On a nominally 1.27-nm-thick gate oxide p-MOSFET with shallow trench isolation (STI) longitudinal compressive mechanical stress, hole gate direct tunneling current in inversion is measured across the wafer. The resulting average gate current exhibits an increasing trend with STI compressive stress. However, this is exactly contrary to the currently recognized trend: hole gate direct tunneling current decreases with externally applied compressive stress, which is due to the strain-altered valence-band splitting. To determine the mechanisms responsible, a quantum strain simulator is established, and its validity is confirmed. The simulator then systematically leads us to the finding of the origin: a reduction in the physical gate oxide thickness, with the accuracy identified down to 0.001 nm, occurs under the influence of the STI compressive stress. The strain-retarded oxide growth rate can significantly enhance hole direct tunneling and thereby reverse the conventional trend due to the strain-altered valence-band splitting.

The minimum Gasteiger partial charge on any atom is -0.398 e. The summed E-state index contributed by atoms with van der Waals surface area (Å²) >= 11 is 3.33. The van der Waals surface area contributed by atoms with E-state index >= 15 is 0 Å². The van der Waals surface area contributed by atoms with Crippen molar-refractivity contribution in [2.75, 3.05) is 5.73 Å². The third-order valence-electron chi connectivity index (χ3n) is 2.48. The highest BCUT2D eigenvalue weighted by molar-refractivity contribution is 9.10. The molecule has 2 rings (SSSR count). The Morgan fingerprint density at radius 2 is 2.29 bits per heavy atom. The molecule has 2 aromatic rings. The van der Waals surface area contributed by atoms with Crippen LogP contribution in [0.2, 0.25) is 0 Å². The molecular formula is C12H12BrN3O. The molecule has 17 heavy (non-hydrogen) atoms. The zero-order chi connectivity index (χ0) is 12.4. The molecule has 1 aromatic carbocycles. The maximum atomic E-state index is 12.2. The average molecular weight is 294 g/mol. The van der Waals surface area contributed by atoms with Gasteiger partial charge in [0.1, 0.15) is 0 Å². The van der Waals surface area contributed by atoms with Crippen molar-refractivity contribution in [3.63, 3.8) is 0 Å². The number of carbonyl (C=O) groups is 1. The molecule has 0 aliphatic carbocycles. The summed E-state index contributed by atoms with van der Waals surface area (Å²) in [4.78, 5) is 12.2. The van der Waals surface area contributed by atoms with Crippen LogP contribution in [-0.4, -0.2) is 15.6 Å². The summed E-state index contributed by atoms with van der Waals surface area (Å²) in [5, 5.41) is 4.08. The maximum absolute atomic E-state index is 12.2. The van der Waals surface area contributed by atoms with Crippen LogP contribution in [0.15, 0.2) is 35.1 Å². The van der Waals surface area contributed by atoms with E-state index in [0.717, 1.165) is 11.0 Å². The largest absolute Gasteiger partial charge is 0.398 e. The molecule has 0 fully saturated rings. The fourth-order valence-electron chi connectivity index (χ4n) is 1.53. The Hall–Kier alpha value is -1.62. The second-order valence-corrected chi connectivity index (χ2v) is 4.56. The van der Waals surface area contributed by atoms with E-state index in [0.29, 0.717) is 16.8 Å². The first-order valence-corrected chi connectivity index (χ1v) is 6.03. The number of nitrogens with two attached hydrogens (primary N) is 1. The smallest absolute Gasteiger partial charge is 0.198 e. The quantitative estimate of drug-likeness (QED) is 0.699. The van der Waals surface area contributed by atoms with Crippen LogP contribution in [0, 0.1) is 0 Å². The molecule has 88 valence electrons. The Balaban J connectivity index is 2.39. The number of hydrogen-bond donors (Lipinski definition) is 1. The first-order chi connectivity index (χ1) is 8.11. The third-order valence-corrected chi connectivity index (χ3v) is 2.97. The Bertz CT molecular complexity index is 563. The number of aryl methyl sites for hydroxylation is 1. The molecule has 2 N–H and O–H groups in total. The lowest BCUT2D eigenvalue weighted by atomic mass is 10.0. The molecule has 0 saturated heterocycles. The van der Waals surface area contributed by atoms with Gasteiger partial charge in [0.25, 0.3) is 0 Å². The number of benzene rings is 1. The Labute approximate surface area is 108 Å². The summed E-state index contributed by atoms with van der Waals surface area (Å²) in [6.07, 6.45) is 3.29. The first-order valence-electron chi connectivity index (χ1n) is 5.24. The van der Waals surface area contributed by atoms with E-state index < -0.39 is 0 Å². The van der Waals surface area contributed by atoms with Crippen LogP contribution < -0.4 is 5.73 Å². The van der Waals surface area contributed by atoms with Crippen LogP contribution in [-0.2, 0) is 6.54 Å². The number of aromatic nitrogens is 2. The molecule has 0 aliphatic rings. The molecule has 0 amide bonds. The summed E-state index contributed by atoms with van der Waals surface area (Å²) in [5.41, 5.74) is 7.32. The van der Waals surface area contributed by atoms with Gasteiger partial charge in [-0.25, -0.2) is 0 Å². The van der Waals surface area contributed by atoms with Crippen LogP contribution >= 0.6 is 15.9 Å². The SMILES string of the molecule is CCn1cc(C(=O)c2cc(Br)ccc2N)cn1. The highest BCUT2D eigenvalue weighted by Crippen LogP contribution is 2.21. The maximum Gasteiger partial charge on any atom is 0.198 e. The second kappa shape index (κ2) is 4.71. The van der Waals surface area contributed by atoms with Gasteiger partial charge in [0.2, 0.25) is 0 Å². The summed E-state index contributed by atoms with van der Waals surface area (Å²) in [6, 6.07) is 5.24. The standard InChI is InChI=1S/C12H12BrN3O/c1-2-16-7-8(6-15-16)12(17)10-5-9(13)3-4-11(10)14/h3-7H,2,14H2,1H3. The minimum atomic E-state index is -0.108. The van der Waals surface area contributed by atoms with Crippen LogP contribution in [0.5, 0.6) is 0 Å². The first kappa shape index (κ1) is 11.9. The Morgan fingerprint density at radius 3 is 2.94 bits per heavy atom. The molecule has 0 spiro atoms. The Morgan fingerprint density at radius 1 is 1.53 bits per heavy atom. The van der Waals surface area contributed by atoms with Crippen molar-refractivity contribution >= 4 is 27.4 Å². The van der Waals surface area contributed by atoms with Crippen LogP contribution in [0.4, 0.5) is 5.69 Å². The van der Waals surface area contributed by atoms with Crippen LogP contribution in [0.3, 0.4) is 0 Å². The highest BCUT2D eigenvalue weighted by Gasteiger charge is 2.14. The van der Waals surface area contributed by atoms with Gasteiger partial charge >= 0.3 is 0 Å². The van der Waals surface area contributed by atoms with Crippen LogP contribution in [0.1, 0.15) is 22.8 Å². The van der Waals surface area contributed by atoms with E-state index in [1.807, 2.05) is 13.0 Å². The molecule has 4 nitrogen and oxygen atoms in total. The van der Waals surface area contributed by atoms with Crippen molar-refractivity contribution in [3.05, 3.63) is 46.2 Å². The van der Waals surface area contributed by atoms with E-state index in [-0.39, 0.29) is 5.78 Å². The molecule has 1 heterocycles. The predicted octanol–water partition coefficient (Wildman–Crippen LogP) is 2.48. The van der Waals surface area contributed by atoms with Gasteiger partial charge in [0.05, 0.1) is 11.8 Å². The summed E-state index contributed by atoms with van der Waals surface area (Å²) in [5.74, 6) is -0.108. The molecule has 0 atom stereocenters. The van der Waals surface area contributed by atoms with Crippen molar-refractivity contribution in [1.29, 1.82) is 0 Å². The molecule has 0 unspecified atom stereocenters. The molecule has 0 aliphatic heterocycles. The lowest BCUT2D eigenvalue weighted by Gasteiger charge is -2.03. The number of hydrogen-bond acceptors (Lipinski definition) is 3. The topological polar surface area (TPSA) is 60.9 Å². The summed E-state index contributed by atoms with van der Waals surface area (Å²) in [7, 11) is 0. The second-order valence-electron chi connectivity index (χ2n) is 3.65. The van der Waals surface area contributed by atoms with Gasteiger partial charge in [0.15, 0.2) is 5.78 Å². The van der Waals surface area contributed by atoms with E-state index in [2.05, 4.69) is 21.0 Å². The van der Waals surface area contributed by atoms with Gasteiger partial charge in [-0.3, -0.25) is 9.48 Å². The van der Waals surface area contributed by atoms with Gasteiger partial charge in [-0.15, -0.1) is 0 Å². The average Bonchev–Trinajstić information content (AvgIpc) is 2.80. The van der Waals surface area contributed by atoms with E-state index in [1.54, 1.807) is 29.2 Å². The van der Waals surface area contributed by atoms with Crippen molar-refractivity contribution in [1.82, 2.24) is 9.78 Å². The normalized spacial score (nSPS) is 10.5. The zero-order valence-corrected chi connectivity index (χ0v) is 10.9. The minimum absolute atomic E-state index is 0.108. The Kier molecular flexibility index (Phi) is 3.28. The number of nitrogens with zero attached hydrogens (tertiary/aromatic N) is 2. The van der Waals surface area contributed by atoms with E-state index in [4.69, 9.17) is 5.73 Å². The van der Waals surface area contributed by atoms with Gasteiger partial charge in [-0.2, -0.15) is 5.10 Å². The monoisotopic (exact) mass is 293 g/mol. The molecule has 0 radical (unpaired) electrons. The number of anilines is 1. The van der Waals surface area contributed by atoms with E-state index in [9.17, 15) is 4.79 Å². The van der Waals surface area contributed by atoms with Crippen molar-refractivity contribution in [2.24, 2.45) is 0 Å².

- Layout; mechanical stress; MOSFET; piezoresistance; shallow trench isolation (STI); tunneling
Hsu, C-Y., Lee, C-C., Lin, Y-T., Hsieh, C-Y., & Chen, M-J. (2009). Enhanced Hole Gate Direct Tunneling Current in Process-Induced Uniaxial Compressive Stress p-MOSFETs. IEEE Transactions on Electron Devices, 56(8), 1667-1673. https://doi.org/10.1109/TED.2009.2024024